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Joinng the LEED lineup: American Airlines Arena PDF Print E-mail
Written by Kevin Reichard   
Wednesday, 08 April 2009 17:35
American Airlines Arena, home of the NBA's Miami Heat, has been awarded LEED Certification for Existing Buildings: Operations & Maintenance by the U.S. Green Building Council (USGBC).

That makes two NBA arenas in one week achieving LEED certification; Philips Arena received the same certification on the same day, although the Philips Arena information was released first.

LEED is the USGBC’s leading rating system for designing and constructing the world’s greenest, most energy-efficient, and high-performing buildings.

American Airlines Arena and the Philips Arena in Atlanta received LEED certification on the same day, and they were the first two arenas in the country to receive this prestigious designation by the USGBC.

“Achieving LEED certification is a great affirmation of the American Airlines Arena’s commitment to energy conservation and environmentally responsible operations,” said Eric Woolworth, president of The HEAT Group’s Business Operations. “Being the first arena in the U.S. to be LEED Certified, we hope to inspire businesses of all kinds to think green and make a positive impact on our earth.”

“The AmericanAirlines Arena’s LEED certification is a tremendous achievement that will bring significant energy and water savings – and, in turn, huge cost savings,” said Rick Fedrizzi, President, CEO and Founding Chair, USGBC. “LEED-certified green buildings create much-needed green jobs and have a positive impact on their communities – especially when that building is visited by thousands of sports fans and entertainment lovers every year.”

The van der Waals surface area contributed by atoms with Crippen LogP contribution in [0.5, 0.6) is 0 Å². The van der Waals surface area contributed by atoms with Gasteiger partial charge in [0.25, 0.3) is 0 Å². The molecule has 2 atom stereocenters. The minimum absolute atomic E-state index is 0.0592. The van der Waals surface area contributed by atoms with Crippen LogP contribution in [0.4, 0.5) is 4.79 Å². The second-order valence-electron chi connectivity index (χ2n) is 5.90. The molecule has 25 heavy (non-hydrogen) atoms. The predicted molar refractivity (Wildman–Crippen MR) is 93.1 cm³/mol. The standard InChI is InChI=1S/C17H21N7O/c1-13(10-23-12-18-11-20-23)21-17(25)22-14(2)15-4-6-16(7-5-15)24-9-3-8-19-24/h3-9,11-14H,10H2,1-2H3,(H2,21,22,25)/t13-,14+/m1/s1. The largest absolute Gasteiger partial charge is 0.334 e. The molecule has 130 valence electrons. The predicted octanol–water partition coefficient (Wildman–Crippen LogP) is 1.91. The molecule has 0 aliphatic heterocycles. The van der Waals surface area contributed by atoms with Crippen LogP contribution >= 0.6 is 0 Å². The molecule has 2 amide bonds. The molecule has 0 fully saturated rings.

American Airlines Arena, originally built in 1999, used the LEED for Existing Buildings Rating System as a road map to achieve the coveted certification. The Operations & Maintenance Rating System is a set of voluntary performance standards for the sustainable ongoing operation of buildings, and includes a number green design and construction features that positively impact the project itself and the broader community. For the American Airlines Arena, some of these features include:

  • Green roofing materials: The arena’s solar reflective index is high enough that it reflects heat and reduces the energy needed to cool the building.
  • Energy consumption: The arena was built without a chilled water plant, which requires a lot of energy, therefore, there is much less energy consumption as the arena’s chilled water comes from an off-site source.
  • Water-efficient landscaping: All plants are high to medium drought resistant, and a “drip and soak” irrigation system (micro irrigation) runs under the surface delivering water directly to the roots and minimizing the amount of water evaporated by the sun.
  • Underground parking: Reduces heat-trapping asphalt to trap heat, which is known to cause a “heat-island effect” which releases heat back into the atmosphere.
  • Walk-off carpets: Trap dirt and contamination of arena guests to improve overall indoor air quality.

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